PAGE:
Our Green Gurus

Guest bloggers share all you need to know to lead a greener lifestyle.

Worms not so challenging

Mia worm farm food scraps

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By Mia Vissenjoux, G guest blogger

My wonderful wriggly worms have had two weeks to settle into their new home and they seem to be enjoying it! Who wouldn’t really? They live in a café for worms!

My kitchen now has a bowl sitting in the kitchen where my family put all of their food scraps (the ones that the worms can actually eat)! It has proven a challenge to get my dad to remember not to put onions in there – I’m still working on it! At the end of the week I’m actually disturbed at how much food is in the bowl. It just doesn’t seem possible that we used to throw all that away! The only thing is remembering to go and give the worms the scraps…..

In the food scrap bowl, sometimes it seems like we don’t have much variety for the worms. For example, in my family we drink a lot of tea – and I mean a lot of tea! Therefore we can sometimes end up with an overload of teabags. The worms don’t seem to mind though as long as they’re mixed in with some nice fruit and vegetable scraps and egg shells. Sometimes I just wait a couple of days until the scrap bowl has a more varied collection of scraps before I feed the worms.

For my worms to stay happy I have to flush them with water and collect the worm tea about once a week. Every time I take off the lid I still am surprised by how much the worms have eaten! You can see a few of the worms wriggling around at the top, but there are thousands of worms underneath the soil! I have to keep them moist and whenever I lift up the mat that goes under the lid the worms cling to it! It really is quite funny when they somehow manage to hang on to the mat and still wriggle around with the rest of their bodies!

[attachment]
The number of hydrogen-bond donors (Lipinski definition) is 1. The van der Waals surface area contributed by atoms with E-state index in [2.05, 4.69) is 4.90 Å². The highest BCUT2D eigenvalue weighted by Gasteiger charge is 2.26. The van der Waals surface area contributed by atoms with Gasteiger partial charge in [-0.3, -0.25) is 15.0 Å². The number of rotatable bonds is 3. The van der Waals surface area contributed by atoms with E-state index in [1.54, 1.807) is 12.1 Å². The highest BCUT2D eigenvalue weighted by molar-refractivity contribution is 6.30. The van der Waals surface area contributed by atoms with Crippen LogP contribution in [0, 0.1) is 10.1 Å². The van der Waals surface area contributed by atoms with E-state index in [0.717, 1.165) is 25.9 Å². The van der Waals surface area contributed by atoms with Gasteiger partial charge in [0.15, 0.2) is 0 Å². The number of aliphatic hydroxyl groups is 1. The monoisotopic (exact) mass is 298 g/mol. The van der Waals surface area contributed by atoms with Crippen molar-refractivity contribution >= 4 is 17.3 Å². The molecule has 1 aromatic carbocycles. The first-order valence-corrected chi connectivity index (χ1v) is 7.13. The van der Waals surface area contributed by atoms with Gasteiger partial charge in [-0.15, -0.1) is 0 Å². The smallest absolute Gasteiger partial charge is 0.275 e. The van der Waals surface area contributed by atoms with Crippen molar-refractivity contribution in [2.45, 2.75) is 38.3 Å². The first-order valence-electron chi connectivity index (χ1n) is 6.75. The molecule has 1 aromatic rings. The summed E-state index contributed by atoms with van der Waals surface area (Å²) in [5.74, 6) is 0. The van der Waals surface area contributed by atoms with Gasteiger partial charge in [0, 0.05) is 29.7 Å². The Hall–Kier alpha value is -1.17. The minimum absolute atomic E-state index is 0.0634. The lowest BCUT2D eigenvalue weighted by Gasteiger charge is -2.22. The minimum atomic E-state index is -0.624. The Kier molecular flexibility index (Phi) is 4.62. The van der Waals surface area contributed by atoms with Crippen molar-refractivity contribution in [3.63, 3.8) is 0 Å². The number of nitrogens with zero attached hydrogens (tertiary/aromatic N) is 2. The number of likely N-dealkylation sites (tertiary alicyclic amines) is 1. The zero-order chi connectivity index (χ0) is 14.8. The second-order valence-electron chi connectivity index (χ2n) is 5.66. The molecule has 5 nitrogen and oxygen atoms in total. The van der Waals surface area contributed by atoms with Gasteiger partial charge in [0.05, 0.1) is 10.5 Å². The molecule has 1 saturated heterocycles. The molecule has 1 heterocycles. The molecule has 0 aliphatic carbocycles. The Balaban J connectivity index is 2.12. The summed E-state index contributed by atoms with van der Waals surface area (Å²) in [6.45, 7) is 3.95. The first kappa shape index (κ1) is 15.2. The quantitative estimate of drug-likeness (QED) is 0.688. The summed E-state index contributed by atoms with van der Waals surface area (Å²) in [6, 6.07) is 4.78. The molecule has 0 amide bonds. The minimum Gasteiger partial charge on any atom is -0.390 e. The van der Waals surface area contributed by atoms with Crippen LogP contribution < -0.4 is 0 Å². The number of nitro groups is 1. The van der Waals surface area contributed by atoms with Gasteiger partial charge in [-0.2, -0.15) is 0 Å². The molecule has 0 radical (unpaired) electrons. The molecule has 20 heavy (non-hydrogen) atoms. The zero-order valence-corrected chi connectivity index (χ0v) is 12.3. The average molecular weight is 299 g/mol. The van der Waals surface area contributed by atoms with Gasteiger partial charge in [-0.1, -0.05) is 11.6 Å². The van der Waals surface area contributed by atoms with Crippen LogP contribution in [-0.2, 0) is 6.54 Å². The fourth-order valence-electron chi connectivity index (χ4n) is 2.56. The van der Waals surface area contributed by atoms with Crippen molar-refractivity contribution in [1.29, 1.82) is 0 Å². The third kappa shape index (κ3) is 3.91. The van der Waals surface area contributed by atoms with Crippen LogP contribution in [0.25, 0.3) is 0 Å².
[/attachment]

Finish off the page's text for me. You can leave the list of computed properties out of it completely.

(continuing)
The worm tea looks a bit revolting, but my mum says the garden loves it. The seedlings and vegetables are thriving! I can’t wait to see what my Tumbleweed worm café will be like in a few more weeks!

Mia Vissenjoux is just 12 years old, and the Chair of Keep Australia Beautiful's The LITTLE Committee, a team of Australian kids under fifteen who are anti-litter experts, taking charge because research says that adults litter and kids don't.